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Making sense of State Department travel warnings

Traveling to a truly dangerous place is never a good idea, but not planning or canceling a trip to a country just because it has a government travel warning is unfortunate, too. The U.S. State Department currently lists travel warnings for approximately 30 countries. Many of these warnings are legitimate, and travel to such places warrants careful consideration. Yet the State Department has been accused on many occasions of using travel warnings for political purposes, and for being alarmist following isolated incidents abroad.

Here are some tips for figuring out what you should do if a potential destination has a travel warning:

  • Read the warning carefully: Often a warning will be specific to a particular city or region, or apply to a certain time period, such as national elections. If this is the case, avoid those areas or time periods, or conduct further research to determine the scope of the threat. Check Google News or another media source for recent news about the country.
  • Look for information from other countries: One of the best ways to determine the seriousness of a threat is to check the government websites of other countries like the U.K., Canada, Australia, and New Zealand. See how much of a consensus you find.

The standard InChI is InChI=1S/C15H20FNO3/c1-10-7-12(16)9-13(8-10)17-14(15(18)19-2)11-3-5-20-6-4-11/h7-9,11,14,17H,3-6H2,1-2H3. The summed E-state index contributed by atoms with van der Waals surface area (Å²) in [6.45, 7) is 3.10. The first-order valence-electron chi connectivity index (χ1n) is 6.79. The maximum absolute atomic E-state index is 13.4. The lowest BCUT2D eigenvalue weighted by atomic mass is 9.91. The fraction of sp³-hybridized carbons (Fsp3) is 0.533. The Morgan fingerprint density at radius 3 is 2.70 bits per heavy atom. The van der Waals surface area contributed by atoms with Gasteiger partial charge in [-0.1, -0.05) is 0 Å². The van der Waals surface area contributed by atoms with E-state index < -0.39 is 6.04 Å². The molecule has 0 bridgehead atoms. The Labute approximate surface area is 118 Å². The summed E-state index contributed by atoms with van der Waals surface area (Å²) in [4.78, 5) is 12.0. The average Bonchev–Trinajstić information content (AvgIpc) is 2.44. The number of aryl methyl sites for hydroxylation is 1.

• Talk to travel providers: Ask a tour operator or other travel provider that works in the area about safety issues. Oftentimes a provider with recent on-the-ground experience can advise you on the seriousness of a threat and offer practical advice on how to avoid trouble should you decide to go.
  • Talk to other travelers: Use online message boards and other communication tools to ask others who have visited recently (this is a requirement) about their experiences. Get multiple opinions.

Have a great travel tip you’d like to share? Send your insider travel strategies to editor@smartertravel.com.

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